Saturday, May 10, 2014
This is a superb collection, both searingly personal and universal. Bound by immigrant experience, the poems go beyond it, into love, tenderness and forgiveness, the persistence of the past and the lyrical transformations of memory. Like the metal bridge in downtown Milwaukee, the lines sing “from the ores and depths.” Beauty redeems the homesickness, as in the lush, atmospheric “Wolf Train.” “At Horseshoe Lake” with its theme of forgiveness is my favorite here, along with “Why I Married Him,” an unusual love story. The title poem affirms the poet’s love for California even as it shows that in the end we are all immigrants; for future generations, we too will become “lights along the shore of night.” These prize-winning poems are a journey into a rich landscape, to be savored again and again.
- Sarah Chapdelaine
“Unreal city, / in the same instant of stone and breath / arriving and departing, / falling and rising from its ruins” is how Oriana Ivy describes not just Warsaw seen from a train, a city that has risen from its wartime destruction, but life itself, its ruins and splendor. Here is a feast of highly accomplished poetry, rich in paradoxes and multiple meanings. Ivy’s themes include home and exile, music, the absurdist humor of learning a new language (“Key to the World”), the bittersweet “forever” of “being from.” Here are the startling lyrical transmutations of love and death and memory. “So this is fate. / Holding hands, he and I /walk the blossoming boulevards,” she says in the unforgettable Gypsy poem. In these poems she walks hand in hand with fate and history, the past and the future. Walk with her.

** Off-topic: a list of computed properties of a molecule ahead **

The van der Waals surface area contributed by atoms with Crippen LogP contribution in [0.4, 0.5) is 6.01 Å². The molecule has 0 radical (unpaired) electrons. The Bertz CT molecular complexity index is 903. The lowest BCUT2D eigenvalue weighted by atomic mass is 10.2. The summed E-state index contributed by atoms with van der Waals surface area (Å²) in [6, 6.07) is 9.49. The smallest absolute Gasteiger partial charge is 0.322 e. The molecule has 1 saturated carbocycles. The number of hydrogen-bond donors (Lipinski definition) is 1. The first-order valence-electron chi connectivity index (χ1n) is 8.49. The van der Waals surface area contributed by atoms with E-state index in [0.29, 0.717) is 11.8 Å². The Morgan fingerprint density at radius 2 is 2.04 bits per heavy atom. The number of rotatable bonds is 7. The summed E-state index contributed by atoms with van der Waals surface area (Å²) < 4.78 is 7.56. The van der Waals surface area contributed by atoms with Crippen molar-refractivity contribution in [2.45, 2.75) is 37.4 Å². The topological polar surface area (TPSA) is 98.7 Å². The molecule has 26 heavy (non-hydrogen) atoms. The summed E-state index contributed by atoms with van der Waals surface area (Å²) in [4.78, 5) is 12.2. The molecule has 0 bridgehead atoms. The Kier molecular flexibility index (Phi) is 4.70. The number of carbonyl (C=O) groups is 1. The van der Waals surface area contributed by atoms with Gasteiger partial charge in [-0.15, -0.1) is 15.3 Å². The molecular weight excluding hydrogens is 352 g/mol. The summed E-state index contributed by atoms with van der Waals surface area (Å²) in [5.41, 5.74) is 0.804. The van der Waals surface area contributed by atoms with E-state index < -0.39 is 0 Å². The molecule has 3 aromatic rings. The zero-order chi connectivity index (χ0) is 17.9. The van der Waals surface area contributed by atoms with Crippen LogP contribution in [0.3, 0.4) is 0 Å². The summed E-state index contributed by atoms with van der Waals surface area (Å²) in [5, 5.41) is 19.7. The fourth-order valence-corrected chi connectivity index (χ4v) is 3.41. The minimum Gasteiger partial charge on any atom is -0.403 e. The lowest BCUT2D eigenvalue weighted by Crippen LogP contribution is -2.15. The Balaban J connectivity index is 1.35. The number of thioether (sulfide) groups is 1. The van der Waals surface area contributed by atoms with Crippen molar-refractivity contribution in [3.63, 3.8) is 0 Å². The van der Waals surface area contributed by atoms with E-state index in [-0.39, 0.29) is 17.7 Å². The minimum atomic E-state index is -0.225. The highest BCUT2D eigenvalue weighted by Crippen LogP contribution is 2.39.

- Janet Baker
"In Mother, Less Child, McCall offers contemplative takes on young black lives taken too soon. This brief gathering of poems aligns them with archetypes of Memnon and Eos in Ethiopia, the Egyptian gods Isis and Horus, and the biblical figures Jesus and Mary. These pairings across time humanize in the face of increasingly epic losses that cannot and should not be normalized or treated like isolated incidents."
--Tara Betts, author of Arc & Hue
“I won’t hurt you, but you won’t hurt me; this is the double consciousness of black men and boys. The rhetorical questioning of homage and how to appropriately pay homage is questioned or answered in Jason McCall’s Mother, Less Child. Here, we find our ancestors in the form of brown boys who became cultural idols much too soon. From a found poem illustrating the loss of our Trayvon Martin to a mural of faces of which Emmett Till anchors, these lines interrogate us all. In “If I Had a Son,” the speaker professes, “I’d make him promise not to ‘f’/ around in Cullman County or Louisville, Ohio.” These voices are unafraid, and the line breaks are tight. McCall introduces himself as every young poet should: through an offering, pouring out for those who couldn’t be here.”
--Derrick Harriell, author of Cotton and Ropes